Larrey also invented his own technique of rapid disarticulating the arm at the shoulder joint by splitting the deltoid and capsule, disarticulating the humerus outwards by carrying the arm transversally across the body, either forwards or backwards, sliding the knife down under the bone, dividing the tissues containing the axillary vessels, tying the arteries, and bringing the edges of the wound together with straps and sutures (Figure 3).4

The treatment of gunshot wounds of the abdomen

Larrey advocated leaving the wound wide open and removing the foreign object. When the omentum protruded from the abdominal wound Larrey insisted on its being left until the portion outside the abdomen separated by necrotic tissue unless it could be reduced at the time of injury and before the swelling had supervened in the protruding part. He protected the omentum from the air and prevented it from adhering to the edge of the wound by using a dry dusting powder. When the slough separated the stump retracted into the abdomen and the wound gradually healed. Up until this time, he records, the usual practice was to tie off the omentum and cut away the protruding portion, with resulting secondary hemorrhage, inflammation, and gangrene or death.6

For the first time, bullets were extracted from wounds by making a counteropening instead of probing the torn entry path of the bullet, and prophylactic incisions were made near bayonet wounds to let the pus flow out. The system of care he introduced was so successful that of 1,200 guardsmen wounded in the battle of Aspern-Essling in 1809 only forty-five died after treatment.7

For wound care Larrey substituted wet dressings for the dry lint mainly used at that time. He dipped his lint in hot wine to which he added camphor and irrigated the wound with an antiseptic solution. He also noticed the beneficial role of maggots on trauma.8 Larrey reported successful treatment of a transected ileum by exteriorization, the healing of sigmoid colon injuries without fecal fistula formation, and the successful treatment of lacerations of the bladder.9

 

The first successful pericardiocentesis for trauma

In March 1810, during the Napoleonic Wars, Baron Larrey encountered a situation which made him aware that blood under pressure from a heart wound could fill the unyielding covering of the heart and compress normal dilation of the chambers within. Larrey was the first to perform a pericardiotomy on a thirty-year-old soldier in the Imperial Guard with tamponade following a knife wound of the chest. Operating forty-five days after the injury, Larrey evacuated a serous fluid mixed with old blood clots and the patient’s condition first improved. Although he died three weeks later from an inevitable post-operative infection, the clear message was received.10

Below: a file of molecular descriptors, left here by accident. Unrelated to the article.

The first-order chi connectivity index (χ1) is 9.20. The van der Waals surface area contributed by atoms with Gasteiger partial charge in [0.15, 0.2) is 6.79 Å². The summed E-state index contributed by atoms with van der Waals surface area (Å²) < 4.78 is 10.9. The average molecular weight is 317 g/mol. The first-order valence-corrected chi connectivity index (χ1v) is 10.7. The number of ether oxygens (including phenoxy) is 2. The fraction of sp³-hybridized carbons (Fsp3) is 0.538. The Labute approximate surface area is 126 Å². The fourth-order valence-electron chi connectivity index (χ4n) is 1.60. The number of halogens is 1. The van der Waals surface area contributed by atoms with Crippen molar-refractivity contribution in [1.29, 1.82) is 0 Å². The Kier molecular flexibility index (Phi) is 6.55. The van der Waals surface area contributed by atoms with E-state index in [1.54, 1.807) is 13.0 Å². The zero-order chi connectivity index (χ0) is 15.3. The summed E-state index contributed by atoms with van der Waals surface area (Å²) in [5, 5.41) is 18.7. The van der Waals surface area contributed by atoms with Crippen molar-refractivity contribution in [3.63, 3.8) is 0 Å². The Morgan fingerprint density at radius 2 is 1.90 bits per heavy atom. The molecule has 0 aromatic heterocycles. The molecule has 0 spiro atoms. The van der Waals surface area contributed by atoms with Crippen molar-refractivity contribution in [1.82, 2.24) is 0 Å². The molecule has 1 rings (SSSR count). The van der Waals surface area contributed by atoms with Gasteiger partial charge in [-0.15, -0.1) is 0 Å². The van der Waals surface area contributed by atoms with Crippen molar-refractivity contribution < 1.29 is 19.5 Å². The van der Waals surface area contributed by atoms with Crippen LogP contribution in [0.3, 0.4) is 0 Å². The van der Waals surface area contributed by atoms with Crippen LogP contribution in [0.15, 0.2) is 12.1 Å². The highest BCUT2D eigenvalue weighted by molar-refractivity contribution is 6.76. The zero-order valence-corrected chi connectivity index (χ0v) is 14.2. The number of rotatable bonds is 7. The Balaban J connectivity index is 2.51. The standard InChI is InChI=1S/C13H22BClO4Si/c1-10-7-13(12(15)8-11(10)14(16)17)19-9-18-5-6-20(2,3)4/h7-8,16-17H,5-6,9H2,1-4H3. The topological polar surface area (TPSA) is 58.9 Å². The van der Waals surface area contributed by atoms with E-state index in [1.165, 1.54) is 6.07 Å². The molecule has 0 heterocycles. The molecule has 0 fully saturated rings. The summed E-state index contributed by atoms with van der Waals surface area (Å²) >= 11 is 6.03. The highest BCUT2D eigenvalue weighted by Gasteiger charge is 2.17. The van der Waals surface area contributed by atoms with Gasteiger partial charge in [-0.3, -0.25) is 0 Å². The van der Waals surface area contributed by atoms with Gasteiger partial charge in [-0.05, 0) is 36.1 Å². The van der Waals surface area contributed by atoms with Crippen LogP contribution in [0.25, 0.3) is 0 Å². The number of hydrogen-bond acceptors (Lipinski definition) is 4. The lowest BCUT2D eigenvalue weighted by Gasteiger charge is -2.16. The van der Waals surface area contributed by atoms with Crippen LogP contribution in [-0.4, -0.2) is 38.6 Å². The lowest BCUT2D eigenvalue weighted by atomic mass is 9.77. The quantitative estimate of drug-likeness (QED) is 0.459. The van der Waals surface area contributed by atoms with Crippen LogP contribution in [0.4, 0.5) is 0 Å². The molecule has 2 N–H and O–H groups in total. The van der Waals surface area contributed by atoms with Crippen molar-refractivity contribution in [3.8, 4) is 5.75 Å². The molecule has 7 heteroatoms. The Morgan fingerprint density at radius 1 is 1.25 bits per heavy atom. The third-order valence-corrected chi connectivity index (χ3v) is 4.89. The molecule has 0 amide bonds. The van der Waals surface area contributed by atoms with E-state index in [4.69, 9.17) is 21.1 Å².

Not only a gifted surgeon but also a great man

There is no question about Baron Larrey’s character. He often faced the inherent dangers of enemy fire on the battlefield and did not receive any special exemption by the enemy despite the fact that they were on a humane mission – the Red Cross insignia and Geneva Convention had not yet been developed at that time. Larrey was often forced to engage in direct combat, armed only with a light sabre and pistol to defend himself and his patients.

He is best described in his own words: “To perform a task as difficult as that of a military surgeon, I am convinced one must often sacrifice oneself, perhaps entirely, to others, must scorn fortune, and must maintain an absolute integrity.4

 

References

  1. Burris DG, Welling DR, Rich NM. Dominique Jean Larrey and the principles of humanity in warfare. J Am Coll Surg. 2004;198(5): 831-835.
  2. Ellis H. A history of surgery. Cambridge: Cambridge University Press; 2001.
  3. Skandalakis PN, Lainas P, Zoras O, Skandalakis JE, Mirilas P. To afford the wounded speedy assistance:  Dominique Jean Larrey and Napoleon. World J Surg. 2006;30(8): 1392-1399.
  4. Larrey DJ.  Memoirs of military surgery and campaigns of the French armies.  Hall RW, trans.  Baltimore: Joseph Cushing; 1814.
  5. Hogan DE, Burstein J. Disaster medicine. Philadelphia: Lippincott, Williams and Wilkins; 2002, pp. 12.
  6. Munroe AR. Baron Larrey. Surgeon general to Napoleon’s army. Can Med Assoc J. 1943;48(2): 145-148.
  7. Robertson-Steel I.  Evolution of triage systems. Emerg Med J. 2006;23(2): 154-155.
  8. Keegan J, Wheatcroft A. Who’s who in military history. 2nd Century Hutchinson Ltd; 1987, pp. 188-189.
  9. Hatzinger M, Ameijenda C, Lent V, Sohn M. Baron Dominique-Jean Larrey: the founder of urological traumatology. Aktuelle Urol. 2012;43(6): 389-391.
  10. Tóth I, Rami-Porta R, Rendeki S, Molnár TF. First steps in the management of pericardial effusion: who was first to relieve the pericardial sac – Larrey or Romero? World J Surg. 2013;37(9): 2242-2245.

 

Stavros Gourgiotis graduated from the Medical School of Aristotelian University of Thessaloniki, Greece. He served in Special Forces of the Hellenic Army, completed surgical training in 2003 and was employed in the Army Health Service as Consultant Surgeon. He developed a special interest in HPB surgery as clinical fellow in UK. In 2007, he started employed in the ICU with special interest in trauma and emergency surgery. In 2009, he was the deputy of the chief of the surgical department in a military hospital in Kunduz-Afghanistan. He completed his PhD in 2013 and became FACS in 2014. He is now the head of the A&E Department at the 417 NIMTS Hospital.